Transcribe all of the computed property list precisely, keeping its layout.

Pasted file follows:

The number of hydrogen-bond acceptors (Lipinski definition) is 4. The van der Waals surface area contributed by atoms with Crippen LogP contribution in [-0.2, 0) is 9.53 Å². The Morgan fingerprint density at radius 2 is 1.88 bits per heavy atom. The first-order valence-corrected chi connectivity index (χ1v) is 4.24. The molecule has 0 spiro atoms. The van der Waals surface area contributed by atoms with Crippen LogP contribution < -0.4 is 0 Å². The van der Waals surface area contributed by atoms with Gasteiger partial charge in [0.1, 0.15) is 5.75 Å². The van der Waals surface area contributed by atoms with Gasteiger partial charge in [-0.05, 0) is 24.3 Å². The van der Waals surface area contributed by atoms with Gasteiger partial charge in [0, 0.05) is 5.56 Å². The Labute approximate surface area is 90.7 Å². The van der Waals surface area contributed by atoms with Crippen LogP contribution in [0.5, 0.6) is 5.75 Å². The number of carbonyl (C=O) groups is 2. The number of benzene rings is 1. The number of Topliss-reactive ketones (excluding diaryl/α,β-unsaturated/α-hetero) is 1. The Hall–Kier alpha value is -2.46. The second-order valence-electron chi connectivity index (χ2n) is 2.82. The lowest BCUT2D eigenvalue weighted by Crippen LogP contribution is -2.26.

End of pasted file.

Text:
The number of hydrogen-bond acceptors (Lipinski definition) is 4. The van der Waals surface area contributed by atoms with Crippen LogP contribution in [-0.2, 0) is 9.53 Å². The Morgan fingerprint density at radius 2 is 1.88 bits per heavy atom. The first-order valence-corrected chi connectivity index (χ1v) is 4.24. The molecule has 0 spiro atoms. The van der Waals surface area contributed by atoms with Crippen LogP contribution < -0.4 is 0 Å². The van der Waals surface area contributed by atoms with Gasteiger partial charge in [0.1, 0.15) is 5.75 Å². The van der Waals surface area contributed by atoms with Gasteiger partial charge in [-0.05, 0) is 24.3 Å². The van der Waals surface area contributed by atoms with Gasteiger partial charge in [0, 0.05) is 5.56 Å². The Labute approximate surface area is 90.7 Å². The van der Waals surface area contributed by atoms with Crippen LogP contribution in [0.5, 0.6) is 5.75 Å². The number of carbonyl (C=O) groups is 2. The number of benzene rings is 1. The number of Topliss-reactive ketones (excluding diaryl/α,β-unsaturated/α-hetero) is 1. The Hall–Kier alpha value is -2.46. The second-order valence-electron chi connectivity index (χ2n) is 2.82. The lowest BCUT2D eigenvalue weighted by Crippen LogP contribution is -2.26.